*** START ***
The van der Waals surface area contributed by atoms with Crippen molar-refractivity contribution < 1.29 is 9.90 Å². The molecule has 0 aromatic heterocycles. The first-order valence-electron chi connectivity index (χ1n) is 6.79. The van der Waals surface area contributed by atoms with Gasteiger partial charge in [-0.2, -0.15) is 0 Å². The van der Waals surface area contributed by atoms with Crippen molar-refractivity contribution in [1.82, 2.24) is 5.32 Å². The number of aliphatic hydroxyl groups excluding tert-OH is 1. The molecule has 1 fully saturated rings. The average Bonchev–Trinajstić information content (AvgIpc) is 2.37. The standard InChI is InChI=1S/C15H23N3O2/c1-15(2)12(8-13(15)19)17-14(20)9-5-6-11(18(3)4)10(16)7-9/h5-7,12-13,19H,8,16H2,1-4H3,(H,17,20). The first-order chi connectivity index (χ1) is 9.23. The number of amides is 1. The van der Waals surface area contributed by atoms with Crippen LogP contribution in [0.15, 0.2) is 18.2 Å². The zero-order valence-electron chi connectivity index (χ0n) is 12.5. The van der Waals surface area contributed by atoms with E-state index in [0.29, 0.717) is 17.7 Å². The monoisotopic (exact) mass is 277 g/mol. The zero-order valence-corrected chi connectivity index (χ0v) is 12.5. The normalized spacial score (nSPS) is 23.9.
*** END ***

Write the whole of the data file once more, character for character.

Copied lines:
The van der Waals surface area contributed by atoms with Crippen molar-refractivity contribution < 1.29 is 9.90 Å². The molecule has 0 aromatic heterocycles. The first-order valence-electron chi connectivity index (χ1n) is 6.79. The van der Waals surface area contributed by atoms with Gasteiger partial charge in [-0.2, -0.15) is 0 Å². The van der Waals surface area contributed by atoms with Crippen molar-refractivity contribution in [1.82, 2.24) is 5.32 Å². The number of aliphatic hydroxyl groups excluding tert-OH is 1. The molecule has 1 fully saturated rings. The average Bonchev–Trinajstić information content (AvgIpc) is 2.37. The standard InChI is InChI=1S/C15H23N3O2/c1-15(2)12(8-13(15)19)17-14(20)9-5-6-11(18(3)4)10(16)7-9/h5-7,12-13,19H,8,16H2,1-4H3,(H,17,20). The first-order chi connectivity index (χ1) is 9.23. The number of amides is 1. The van der Waals surface area contributed by atoms with Crippen LogP contribution in [0.15, 0.2) is 18.2 Å². The zero-order valence-electron chi connectivity index (χ0n) is 12.5. The van der Waals surface area contributed by atoms with E-state index in [0.29, 0.717) is 17.7 Å². The monoisotopic (exact) mass is 277 g/mol. The zero-order valence-corrected chi connectivity index (χ0v) is 12.5. The normalized spacial score (nSPS) is 23.9.